I am barely back in Chicago and another great Modernist masterpiece is going down. I just reviewed the 372 page RFP for the demolition of Malcolm X College on the Near West Side, a 1971 Miesian design by Gene Summers, and generally considered his best building after his McCormick Place of the same year. Summers had been Mies van der Rohe’s design assistant on the Neue National Gallery in Berlin. Here is the beauty of the facade. I was interviewed by the great Lee Bey on his podcast regarding this.
Despite appearances to the contrary, I am in Chicago more often than not, and it has been a while since I updated this blog on the key preservation issues in the city and region. The reigning issue for the last two years has of course been Prentice Women’s Hospital, a breathtaking flower of the union of engineering and architecture designed by Bertrand Goldberg in 1974-75 and slated by Northwestern University to become a vacant lot.
The National Trust made it one of the nation’s 11 Most Endangered Sites last June (I made the announcement) and now the trinity of preservation organizations, the Trust, Landmarks Illinois, and Preservation Chicago, are promoting both a series of CTA subway ads for Prentice and a contest to SHOW PRENTICE SOME LOVE for Valentine’s Day! My job is to wear my Save Prentice t-shirt at major sites across the globe and I got a good start at Macchu Pichu last month. Planning on Angkor Wat next month. Continue Reading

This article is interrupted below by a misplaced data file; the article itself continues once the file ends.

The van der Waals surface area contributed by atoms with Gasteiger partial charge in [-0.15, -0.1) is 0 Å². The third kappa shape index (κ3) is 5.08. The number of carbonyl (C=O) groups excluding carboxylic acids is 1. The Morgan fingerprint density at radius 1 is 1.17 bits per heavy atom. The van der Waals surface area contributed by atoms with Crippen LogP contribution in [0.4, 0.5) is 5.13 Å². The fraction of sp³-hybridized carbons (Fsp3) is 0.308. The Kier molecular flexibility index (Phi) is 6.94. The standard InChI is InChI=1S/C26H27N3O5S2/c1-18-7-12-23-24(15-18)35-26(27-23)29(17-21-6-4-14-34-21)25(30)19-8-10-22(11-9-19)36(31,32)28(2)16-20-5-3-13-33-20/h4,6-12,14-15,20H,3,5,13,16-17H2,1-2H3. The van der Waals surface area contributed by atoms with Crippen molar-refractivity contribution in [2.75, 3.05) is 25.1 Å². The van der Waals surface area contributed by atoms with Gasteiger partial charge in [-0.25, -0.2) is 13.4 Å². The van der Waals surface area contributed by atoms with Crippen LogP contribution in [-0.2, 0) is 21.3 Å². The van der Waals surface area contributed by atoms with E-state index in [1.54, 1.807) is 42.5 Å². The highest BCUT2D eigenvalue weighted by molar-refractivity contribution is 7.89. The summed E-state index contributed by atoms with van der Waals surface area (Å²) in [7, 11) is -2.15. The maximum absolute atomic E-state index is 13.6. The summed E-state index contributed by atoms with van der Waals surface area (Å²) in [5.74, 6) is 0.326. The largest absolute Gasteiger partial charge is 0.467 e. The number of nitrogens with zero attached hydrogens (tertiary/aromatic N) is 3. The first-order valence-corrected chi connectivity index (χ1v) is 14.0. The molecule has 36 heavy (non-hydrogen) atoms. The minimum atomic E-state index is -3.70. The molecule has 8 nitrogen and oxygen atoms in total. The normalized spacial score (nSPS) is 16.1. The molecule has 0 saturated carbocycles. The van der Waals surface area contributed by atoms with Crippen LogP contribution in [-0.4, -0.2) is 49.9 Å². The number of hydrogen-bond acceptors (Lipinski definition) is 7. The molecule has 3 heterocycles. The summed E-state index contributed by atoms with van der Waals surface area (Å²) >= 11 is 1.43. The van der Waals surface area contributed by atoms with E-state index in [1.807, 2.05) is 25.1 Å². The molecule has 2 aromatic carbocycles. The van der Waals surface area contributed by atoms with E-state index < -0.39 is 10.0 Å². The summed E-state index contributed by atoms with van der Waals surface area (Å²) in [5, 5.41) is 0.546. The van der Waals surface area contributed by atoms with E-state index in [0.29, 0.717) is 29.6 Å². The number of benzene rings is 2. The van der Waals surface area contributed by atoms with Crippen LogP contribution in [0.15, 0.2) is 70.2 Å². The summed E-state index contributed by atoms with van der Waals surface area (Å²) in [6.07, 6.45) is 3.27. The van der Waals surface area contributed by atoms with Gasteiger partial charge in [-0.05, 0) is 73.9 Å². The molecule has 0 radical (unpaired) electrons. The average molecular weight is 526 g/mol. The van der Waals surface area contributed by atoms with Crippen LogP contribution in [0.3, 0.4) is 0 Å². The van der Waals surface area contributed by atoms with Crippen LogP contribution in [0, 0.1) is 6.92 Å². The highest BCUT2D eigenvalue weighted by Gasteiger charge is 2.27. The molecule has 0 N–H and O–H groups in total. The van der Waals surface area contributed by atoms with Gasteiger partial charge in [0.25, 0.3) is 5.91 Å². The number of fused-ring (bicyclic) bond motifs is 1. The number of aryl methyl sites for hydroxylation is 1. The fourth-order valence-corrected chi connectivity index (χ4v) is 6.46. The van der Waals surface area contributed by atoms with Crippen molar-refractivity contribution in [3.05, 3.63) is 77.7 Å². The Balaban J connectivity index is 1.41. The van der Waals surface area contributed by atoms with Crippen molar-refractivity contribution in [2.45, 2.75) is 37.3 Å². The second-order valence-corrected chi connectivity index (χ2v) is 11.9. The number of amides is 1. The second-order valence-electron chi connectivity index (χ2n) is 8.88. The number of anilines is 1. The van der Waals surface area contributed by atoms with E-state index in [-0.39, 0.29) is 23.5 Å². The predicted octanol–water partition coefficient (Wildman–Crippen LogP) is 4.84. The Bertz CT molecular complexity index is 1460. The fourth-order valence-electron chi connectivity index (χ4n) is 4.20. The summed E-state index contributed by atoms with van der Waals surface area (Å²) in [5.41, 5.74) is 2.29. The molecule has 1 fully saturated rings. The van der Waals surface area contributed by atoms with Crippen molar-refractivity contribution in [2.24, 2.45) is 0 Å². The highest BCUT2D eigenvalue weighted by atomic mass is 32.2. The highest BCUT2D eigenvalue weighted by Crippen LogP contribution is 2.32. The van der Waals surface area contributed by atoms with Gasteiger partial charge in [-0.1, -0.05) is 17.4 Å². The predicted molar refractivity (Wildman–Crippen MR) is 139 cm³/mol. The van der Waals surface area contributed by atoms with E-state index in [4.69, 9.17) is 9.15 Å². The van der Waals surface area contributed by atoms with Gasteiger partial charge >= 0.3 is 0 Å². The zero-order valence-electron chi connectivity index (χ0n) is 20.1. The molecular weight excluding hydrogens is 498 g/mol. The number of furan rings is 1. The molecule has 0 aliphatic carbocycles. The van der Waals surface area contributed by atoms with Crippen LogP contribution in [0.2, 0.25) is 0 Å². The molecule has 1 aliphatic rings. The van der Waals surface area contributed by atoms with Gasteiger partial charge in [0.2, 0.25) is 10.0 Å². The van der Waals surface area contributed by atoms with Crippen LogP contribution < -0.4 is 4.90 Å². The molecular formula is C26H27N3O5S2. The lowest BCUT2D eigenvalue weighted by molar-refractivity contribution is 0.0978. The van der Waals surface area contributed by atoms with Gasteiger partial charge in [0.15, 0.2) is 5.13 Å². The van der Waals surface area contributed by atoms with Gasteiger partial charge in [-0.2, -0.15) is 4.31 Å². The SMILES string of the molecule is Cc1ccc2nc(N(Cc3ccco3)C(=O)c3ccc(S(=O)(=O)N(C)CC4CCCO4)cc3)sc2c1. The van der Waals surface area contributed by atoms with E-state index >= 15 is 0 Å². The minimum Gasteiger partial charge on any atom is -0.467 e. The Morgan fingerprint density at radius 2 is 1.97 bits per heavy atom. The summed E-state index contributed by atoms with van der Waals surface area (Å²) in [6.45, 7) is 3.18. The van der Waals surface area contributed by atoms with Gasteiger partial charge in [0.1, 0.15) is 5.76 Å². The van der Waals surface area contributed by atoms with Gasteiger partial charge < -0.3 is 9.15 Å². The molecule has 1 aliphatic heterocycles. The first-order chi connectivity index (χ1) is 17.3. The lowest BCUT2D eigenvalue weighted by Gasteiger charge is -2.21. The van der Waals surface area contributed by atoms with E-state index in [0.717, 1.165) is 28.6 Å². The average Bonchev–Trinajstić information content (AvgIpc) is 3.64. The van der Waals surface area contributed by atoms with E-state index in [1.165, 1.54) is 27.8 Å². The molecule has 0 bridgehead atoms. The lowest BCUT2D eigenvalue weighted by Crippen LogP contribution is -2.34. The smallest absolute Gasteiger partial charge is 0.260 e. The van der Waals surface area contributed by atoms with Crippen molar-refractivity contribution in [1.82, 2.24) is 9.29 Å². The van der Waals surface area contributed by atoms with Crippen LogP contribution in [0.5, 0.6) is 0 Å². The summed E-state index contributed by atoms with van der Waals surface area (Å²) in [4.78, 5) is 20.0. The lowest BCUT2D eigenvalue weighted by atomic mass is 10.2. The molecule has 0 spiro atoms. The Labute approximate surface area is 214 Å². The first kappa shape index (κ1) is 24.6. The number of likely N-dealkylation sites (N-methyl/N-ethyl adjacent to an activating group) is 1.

So MUCH heritage conservation news in Chicago lately. After the talibanic theft of writing from Frank Lloyd Wright’s Unity Temple (see last post below) we now have reports that the one building the city saved at the Michael Reese Hospital site – the original Schmidt Garden Martin Prairie-styled structure from 1907 – is falling apart and beset by squatters. The article in the Tribune quotes a city spokeswoman, when asked why the city hadn’t fixed the roof, responding: “Time, the elements, exposure – all of those things took a toll long before we got into this building.”
I should add that quote above to my recent post on BAD excuses for demolition. You own the building, you own its problems. They did a walk-through in June 2009 and bought it then. Don’t tell me everything suddenly went south. The pioneering Chicago preservationist Richard Nickel once said that the only enemies of historic buildings were water and stupid men. Fact is, the water only gets there if the people look the other way. Continue Reading